Wednesday, June 10, 2009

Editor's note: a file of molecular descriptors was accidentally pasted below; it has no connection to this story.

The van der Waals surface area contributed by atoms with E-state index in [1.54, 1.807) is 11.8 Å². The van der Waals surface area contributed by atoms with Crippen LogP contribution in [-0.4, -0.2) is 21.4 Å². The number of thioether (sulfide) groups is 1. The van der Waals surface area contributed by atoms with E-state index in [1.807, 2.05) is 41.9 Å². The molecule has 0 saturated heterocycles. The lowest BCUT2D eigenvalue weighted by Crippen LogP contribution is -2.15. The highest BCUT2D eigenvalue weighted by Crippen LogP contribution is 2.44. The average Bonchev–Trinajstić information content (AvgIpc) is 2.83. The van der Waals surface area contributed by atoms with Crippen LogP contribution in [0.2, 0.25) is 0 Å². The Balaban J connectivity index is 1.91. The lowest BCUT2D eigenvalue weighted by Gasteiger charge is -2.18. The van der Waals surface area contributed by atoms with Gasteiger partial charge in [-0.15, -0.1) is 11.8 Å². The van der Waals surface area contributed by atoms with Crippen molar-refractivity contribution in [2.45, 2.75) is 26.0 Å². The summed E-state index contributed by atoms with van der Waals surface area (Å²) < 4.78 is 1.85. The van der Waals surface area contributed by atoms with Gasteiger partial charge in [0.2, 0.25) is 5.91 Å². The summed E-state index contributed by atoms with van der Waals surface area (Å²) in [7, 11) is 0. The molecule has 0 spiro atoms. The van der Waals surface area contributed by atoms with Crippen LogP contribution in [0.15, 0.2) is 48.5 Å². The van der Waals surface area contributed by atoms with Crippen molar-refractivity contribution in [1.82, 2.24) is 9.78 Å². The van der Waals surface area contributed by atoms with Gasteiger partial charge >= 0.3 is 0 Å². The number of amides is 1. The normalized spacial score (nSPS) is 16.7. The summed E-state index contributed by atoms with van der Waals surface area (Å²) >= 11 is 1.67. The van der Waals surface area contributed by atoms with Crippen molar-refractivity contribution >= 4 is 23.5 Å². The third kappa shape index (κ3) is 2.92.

This is a common garter snake in the genus Thamnophis. There are many different species of garter snakes worldwide, and in the United States they are probably the most prevalent genus of reptiles. Completely harmless to humans, but they can be testy. Without a doubt they are very defensive and quick to try to bite and defend themselves. I've been bitten by this species of snake more than any of the other snakes I've handled combined. They will shake their tail in dry leafy vegetation to mimic a rattlesnakes rattle. They will emit a strong musky scent that is very offensive, especially if you are sensitive to smells. While they are consider no threat to humans and are listed as non-venomous it has been recently discovered they do in fact have a type of venom. It is a very mild neurotoxin. It is harmless to humans because of the low amounts of venom that is produced and their inability to deliver a bite of any importance. They do not possess fangs like other venomous snakes therefore they cannot release copious amounts of the toxin into our bloodstream. Instead the venom is delivered in a "chewing" fashion. The toxin may cause mild itching, swelling or irritation but rarely anything more severe. The secret to their success in numbers is due in large part to their ability to adapt to many different habitats and to human encroachment. They are also an opportunistic eater, they will eat anything from eggs, insects, frogs, toads (pictured), slugs, earthworms, small lizards, spiders, leeches and small mammals. We had one enter a birdhouse this year and eat two wren eggs. A testament to their survival skills is one particular garter snake (T. sirtalis) which is the only snake found in Alaska. In the western portion of the United States garter snakes tend to prefer watery habitats. The Eastern variety are less particular. They will be found most anywhere, even in our homes. I have found several of these in my basement over the years. We presume they come up the outside drain. Garter snakes vary little in their pattern, but largely in their coloration. Patterns will always include, one, two or three longitudinal stripes down their backs, these stripes will be white, red, yellow, blue or orange. These stripes are where they get their common name. Individuals felt their stripes looked very much like the garters worn by women. In between the stripes will be rows of blotchy spots. These blotches of color can vary greatly even among members of the same species. They rarely reach lengths over 3 feet, average size is 2 feet. They may live up to 6 or 7 years. While they are adept hunters, sometimes the hunter becomes the hunted and these snakes must overcome many obstacles in the wild, including hawks, owls, raccoons, mink, crawdads, shrews, large frogs and fish as well as other snakes, especially snakes in the King Snake family which all like to dine on these snakes. They also face pollution of many aquatic areas as well as collection by humans for the pet trade. In spite of all this they are still quite common and their populations seem to be stable throughout their range with the exception of one species in the west called the San Francisco Garter Snake which has been listed as endangered since 1967, and another, the Narrow Headed Garter Snake (T. rufipunctatus) is in peril due to the predation of crawdads. Garter snakes use pheromones as a way of communicating and locating other individuals of their species. Males and females each emit a different scent and they are able to locate mates by following scent trails. In some cases the males are able to give off the same scent as the female, they are so effective at doing this it commonly fools other males and you will find males trying to mate with males. These "She-males" have been recorded as receiving more attention than that of the actual female counterparts in the breeding balls that form during mating season. About two weeks before mating they will stop eating. This prevents any food that may remain in their stomachs from rotting; this phenomena is known as brumation. As soon as they come out of brumation mating will begin. Males will mate with several females. Males appear first, and as soon as females begin appearing from their dens males will surround them. The female pheromone is very intoxicating to the males, in fact it is not unheard of for up to 100 males to surround a single female all intent on mating with her. Males will typically "fight" each other. Once she is mated she will leave the area and seek food and a place to deliver her babies. In the case of garter snakes they give "live birth". They do not lay eggs like most reptiles and many other snakes do. She may give birth to as many as 50 young snakes. These newborns are independent from birth and do not rely on any care from their mother. Good thing too, because does not offer any. We have so many of these snakes around our farm that they are a common sight. They hang around our goldfish pond and hunt the frogs and toads living there. We find them in the flower gardens, and near the vegetable garden. They are a beautiful snake, but best left alone. Of course I say that, and at the next opportunity I will be nursing another bite because I can't resist the temptation to catch one for a closer look.